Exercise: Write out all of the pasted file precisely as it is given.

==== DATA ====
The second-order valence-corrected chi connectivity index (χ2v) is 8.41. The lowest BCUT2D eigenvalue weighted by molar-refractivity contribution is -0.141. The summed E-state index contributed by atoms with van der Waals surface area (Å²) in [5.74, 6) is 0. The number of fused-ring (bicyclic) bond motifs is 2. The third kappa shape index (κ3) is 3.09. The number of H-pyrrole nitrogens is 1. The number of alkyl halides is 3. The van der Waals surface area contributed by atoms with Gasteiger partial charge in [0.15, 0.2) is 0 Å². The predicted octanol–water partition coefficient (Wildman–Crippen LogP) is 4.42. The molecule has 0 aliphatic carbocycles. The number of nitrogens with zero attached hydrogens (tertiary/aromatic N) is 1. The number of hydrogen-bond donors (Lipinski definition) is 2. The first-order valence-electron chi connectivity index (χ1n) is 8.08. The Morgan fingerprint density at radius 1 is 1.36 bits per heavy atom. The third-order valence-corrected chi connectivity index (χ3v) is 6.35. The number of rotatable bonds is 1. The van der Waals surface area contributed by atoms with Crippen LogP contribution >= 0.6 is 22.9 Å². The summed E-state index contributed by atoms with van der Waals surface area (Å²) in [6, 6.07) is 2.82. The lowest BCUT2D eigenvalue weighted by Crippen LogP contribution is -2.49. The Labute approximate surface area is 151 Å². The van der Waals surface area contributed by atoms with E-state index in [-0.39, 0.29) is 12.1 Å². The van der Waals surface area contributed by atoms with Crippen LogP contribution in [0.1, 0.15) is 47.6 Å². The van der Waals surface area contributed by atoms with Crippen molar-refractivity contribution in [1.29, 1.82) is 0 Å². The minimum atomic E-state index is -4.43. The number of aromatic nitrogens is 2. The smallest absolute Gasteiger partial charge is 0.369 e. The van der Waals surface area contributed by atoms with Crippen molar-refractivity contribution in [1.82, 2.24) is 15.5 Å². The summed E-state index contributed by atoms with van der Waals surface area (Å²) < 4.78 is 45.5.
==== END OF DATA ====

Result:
The second-order valence-corrected chi connectivity index (χ2v) is 8.41. The lowest BCUT2D eigenvalue weighted by molar-refractivity contribution is -0.141. The summed E-state index contributed by atoms with van der Waals surface area (Å²) in [5.74, 6) is 0. The number of fused-ring (bicyclic) bond motifs is 2. The third kappa shape index (κ3) is 3.09. The number of H-pyrrole nitrogens is 1. The number of alkyl halides is 3. The van der Waals surface area contributed by atoms with Gasteiger partial charge in [0.15, 0.2) is 0 Å². The predicted octanol–water partition coefficient (Wildman–Crippen LogP) is 4.42. The molecule has 0 aliphatic carbocycles. The number of nitrogens with zero attached hydrogens (tertiary/aromatic N) is 1. The number of hydrogen-bond donors (Lipinski definition) is 2. The first-order valence-electron chi connectivity index (χ1n) is 8.08. The Morgan fingerprint density at radius 1 is 1.36 bits per heavy atom. The third-order valence-corrected chi connectivity index (χ3v) is 6.35. The number of rotatable bonds is 1. The van der Waals surface area contributed by atoms with Crippen LogP contribution >= 0.6 is 22.9 Å². The summed E-state index contributed by atoms with van der Waals surface area (Å²) in [6, 6.07) is 2.82. The lowest BCUT2D eigenvalue weighted by Crippen LogP contribution is -2.49. The Labute approximate surface area is 151 Å². The van der Waals surface area contributed by atoms with E-state index in [-0.39, 0.29) is 12.1 Å². The van der Waals surface area contributed by atoms with Crippen LogP contribution in [0.1, 0.15) is 47.6 Å². The van der Waals surface area contributed by atoms with Crippen molar-refractivity contribution in [1.29, 1.82) is 0 Å². The minimum atomic E-state index is -4.43. The number of aromatic nitrogens is 2. The smallest absolute Gasteiger partial charge is 0.369 e. The van der Waals surface area contributed by atoms with Crippen molar-refractivity contribution in [1.82, 2.24) is 15.5 Å². The summed E-state index contributed by atoms with van der Waals surface area (Å²) < 4.78 is 45.5.